No servant can serve two masters … You cannot serve both God and mammon” (Luke 16: 13)
Man’s injustice and inhumanity to fellow man has always been repulsive to God, attracting His anger and vengeance. Prophet Amos’ time in Israel was a time of grave social and economic injustice, where the poor were “bought for silver and the needy for a pair of sandals” (Amos 8: 6). In today’s First Reading (Amos 8: 4-7), God sent His prophet to address the rich "who trample the needy and try to suppress the poor people." Without any taint of diplomacy, the prophet declared the anger the Lord God threatened: what the Lord God asked him to say: “God swears by the pride of Jacob ‘Never will I forget a single thing you have done.’" These words must have rocked the kingdom from the royalty to the commoners because injustice was systemic and classified with a covert constitutional seal of approval.Everyone who had the least economic power and social advantage could exploit and abuse the poor without qualms. Today we live in a world where injustice have become even more complex and multifaceted than the days of Amos. Therefore, the words of the prophet Amos come alive to turn our attention to the reality of the injustices around us; their echoes turn our eyes to the pains and sufferings and humiliation man’s actions and inactions have caused fellow men; and their firmness reminds us of God’s disapproval and anger. Are we not pricked in conscience to think of any ways, no matter how subtle we have participated in the perpetration of these evils around us? Could we but spare a thought on what we should do? How should we relate with the poor in our society today? The Psalmist comes to our aid in our quest by presenting God’s loving care for the poor and the weak as a model: God "raises the poor... lifts up the lowly from the dust... Sets him in the company of princes." We are called to love, care and welcome the poor; to bring them into our fold; and to invite them to our lunch and dinner and to our feast (Luke 14: 13). In other words, to treat them equally.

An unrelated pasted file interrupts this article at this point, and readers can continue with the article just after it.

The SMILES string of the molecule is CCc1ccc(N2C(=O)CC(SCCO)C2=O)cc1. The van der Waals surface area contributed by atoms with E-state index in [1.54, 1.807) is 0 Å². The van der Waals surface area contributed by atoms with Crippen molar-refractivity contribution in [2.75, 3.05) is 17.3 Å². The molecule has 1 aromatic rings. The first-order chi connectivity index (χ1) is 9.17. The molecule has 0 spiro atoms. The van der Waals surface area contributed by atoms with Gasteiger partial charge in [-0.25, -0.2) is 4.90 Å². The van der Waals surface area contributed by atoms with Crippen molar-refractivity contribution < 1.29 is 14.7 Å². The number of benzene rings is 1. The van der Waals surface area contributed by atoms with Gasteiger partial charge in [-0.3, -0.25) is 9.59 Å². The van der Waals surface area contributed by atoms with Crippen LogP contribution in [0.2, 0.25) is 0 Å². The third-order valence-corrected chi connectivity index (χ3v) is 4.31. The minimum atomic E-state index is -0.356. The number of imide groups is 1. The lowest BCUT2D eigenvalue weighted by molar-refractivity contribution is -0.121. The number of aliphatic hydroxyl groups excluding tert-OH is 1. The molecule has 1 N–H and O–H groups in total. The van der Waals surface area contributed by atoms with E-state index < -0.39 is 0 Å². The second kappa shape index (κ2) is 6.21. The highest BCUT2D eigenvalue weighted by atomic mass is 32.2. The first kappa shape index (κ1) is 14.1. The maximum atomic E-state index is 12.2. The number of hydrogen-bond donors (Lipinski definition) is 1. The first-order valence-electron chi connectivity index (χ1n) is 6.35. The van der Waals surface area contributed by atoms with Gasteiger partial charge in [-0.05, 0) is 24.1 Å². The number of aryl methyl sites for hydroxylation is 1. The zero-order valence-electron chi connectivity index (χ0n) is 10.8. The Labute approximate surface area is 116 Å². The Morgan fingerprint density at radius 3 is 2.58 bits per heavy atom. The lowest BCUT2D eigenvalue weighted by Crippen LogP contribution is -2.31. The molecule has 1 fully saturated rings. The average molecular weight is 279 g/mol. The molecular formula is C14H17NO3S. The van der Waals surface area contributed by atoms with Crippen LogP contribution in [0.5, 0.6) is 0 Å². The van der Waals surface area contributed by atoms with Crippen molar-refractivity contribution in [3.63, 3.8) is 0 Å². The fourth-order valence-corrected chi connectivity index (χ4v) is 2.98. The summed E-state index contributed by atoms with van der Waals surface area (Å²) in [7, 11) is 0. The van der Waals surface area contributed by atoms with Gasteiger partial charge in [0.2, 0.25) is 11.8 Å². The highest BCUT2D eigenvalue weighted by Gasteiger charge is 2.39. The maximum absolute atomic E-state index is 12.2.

The Parable of the Dishonest Steward, considered one of the most difficult parables of Jesus to interpret because of the seeming contradiction we find in it, is a parable of relationship between the (rich) master and a (poor)steward. The imbalance sets a similarity with the situation in Israel at the time of the prophet Amos, when the rich were so rich and exploitative and the poor were so poor and deprived. Rightly, the parable does not say anything about this. In view of the First Reading, one may be persuaded to ask: “How fair was the master to the steward? Could he have been dishonest because of the unjust and unfair treatment meted on him by his rich master?” Not that there is any excuse or justification for dishonesty, and one should never try to justify evil or sinful acts. However, it is important to note and point out that injustice could bring the worst in others, just as love and fairness could bring out the best. Every human being, irrespective of status, deserves to be fairly treated.
The subject of management of human beings and resources forms the central theme of the 16th Chapter of Luke’s Gospel which we begin to read today. In verse 1-13, Jesus tells the Parable of the Dishonest Servant to emphasise how earthly wealth should be best managed for eternal rewards.